Why a PSL is not helping your PMS symptoms
I love coffee for its taste, compared to many of my family and friends who need coffee to power them throughout the day. In 2015 research showed that 63% of people ages 25-34 drank coffee in the past day, and that number keeps increasing as age increases. In fact, coffee is actually the most consumed beverage in Canada (above both tap AND bottled water) – we are pretty addicted!
This begs the question, why are so many of us drinking so much coffee? Without a finding a study, it may be safe to say that our society loves this drink so much because it keeps them awake and focused (those long line-ups at a coffee shop every morning may be proof).
What does coffee have to do with PMS?
PMS is known as premenstrual syndrome, and typically occurs 5 days before menstruation begins (for at least 3 cycles in a row), end within 4 days of menstruation starting, and interferes with normal activities. Symptoms are wide ranging and include: depression, angry outbursts, irritability, anxiety, insomnia, increased naps, changes in food cravings, breast tenderness, bloating, headache, fatigue, skin problems and abdominal pain. I personally notice skin changes (my dreaded period pimple) and breast tenderness.
When it comes to fatigue and depression, research shows that in PMS symptoms typically begin in the luteal phase where progesterone should be high. Moreover, another study demonstrated that women with PMS in the luteal phase performed poorly on the psychomotor vigilance test that measures time it takes to respond to a visual stimulus. No significant was seen with maintenance of wakefulness task, which measures how alert you are.
According to theAmerican College of Obstetricians and Gynecologists, women should be avoiding caffeine (among some other dietary changes). Research is on the fence when it comes specifically to caffeine and PMS, however you can’t dispute that so many of us reach for that cup of coffee when we’re feeling tired. Coffee acts as a stimulant, and the more of it that we consume, the less effect that it has – which may be why most Canadians drink 3.2 cups per day.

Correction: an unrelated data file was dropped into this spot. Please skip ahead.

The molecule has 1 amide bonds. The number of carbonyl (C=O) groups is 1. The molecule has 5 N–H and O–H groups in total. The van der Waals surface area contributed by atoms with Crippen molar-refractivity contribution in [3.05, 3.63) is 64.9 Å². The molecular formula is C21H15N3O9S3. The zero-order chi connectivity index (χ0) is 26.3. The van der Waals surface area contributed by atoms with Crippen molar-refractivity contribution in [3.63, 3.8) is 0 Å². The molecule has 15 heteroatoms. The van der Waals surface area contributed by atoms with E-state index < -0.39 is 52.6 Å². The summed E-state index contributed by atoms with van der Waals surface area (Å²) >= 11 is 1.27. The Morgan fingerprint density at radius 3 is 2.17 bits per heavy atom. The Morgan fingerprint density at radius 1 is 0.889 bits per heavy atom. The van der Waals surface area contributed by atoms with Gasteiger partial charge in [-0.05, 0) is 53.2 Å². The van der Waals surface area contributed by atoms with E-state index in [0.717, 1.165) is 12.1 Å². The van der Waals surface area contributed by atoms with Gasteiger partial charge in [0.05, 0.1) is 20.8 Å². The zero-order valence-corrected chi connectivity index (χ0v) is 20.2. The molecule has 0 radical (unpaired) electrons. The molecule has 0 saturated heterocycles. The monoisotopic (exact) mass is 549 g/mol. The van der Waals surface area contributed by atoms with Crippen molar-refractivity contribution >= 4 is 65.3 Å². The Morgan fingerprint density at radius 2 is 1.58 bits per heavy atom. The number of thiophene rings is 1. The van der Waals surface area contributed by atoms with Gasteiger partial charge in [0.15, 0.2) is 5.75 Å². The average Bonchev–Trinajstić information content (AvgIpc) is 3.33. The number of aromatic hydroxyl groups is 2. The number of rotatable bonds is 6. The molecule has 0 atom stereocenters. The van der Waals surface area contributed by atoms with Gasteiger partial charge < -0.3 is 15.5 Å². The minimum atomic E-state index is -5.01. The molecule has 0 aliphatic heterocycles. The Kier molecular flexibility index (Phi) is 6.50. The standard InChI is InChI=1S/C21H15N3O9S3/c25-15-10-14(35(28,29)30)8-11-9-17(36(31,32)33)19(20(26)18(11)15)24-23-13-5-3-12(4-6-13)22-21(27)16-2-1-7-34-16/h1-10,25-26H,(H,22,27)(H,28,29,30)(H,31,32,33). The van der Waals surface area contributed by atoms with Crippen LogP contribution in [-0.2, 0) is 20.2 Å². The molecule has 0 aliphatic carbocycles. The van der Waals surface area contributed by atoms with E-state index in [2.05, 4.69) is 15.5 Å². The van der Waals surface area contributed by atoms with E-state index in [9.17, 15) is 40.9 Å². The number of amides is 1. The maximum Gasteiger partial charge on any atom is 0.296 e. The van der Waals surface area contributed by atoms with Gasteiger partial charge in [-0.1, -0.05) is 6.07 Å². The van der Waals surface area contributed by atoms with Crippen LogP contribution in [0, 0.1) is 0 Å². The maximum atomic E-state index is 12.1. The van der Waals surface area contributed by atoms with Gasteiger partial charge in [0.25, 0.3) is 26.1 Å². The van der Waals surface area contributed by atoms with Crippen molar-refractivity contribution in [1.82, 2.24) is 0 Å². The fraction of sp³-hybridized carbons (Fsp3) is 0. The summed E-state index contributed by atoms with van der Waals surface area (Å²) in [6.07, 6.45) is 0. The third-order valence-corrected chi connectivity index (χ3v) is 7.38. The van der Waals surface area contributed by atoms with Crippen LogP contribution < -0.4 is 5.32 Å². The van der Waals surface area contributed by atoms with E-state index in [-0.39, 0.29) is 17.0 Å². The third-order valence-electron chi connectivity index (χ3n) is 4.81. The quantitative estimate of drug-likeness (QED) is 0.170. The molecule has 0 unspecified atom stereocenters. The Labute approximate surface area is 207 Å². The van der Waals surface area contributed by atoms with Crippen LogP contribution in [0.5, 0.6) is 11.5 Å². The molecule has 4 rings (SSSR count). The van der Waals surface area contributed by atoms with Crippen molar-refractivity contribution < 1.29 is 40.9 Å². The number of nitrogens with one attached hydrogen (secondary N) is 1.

Increasing Energy, Decreasing Fatigue
When it comes down to it, fatigue must be our biggest issue. In short, we lead busy and stressful lives which may be taxing on us and our energy. Instead of reaching for that PSL-quick fix, why not reach for adaptogenic herbs which help balance the body’s stress response, eating high energy foods like protein and avoiding sugary foods and drinks, drink water, sign up for the yoga class, and make sure you get enough sleep.
If you feel that you are doing all the right things to help keep your energy high and fatigue low but nothing is helping, your next step may be to consult your Naturopathic Doctor to go over particulars in your blood work (ferritin, B12, TSH) and your overall lifestyle to see what treatments (like acupuncture!) may be best for your unique case.
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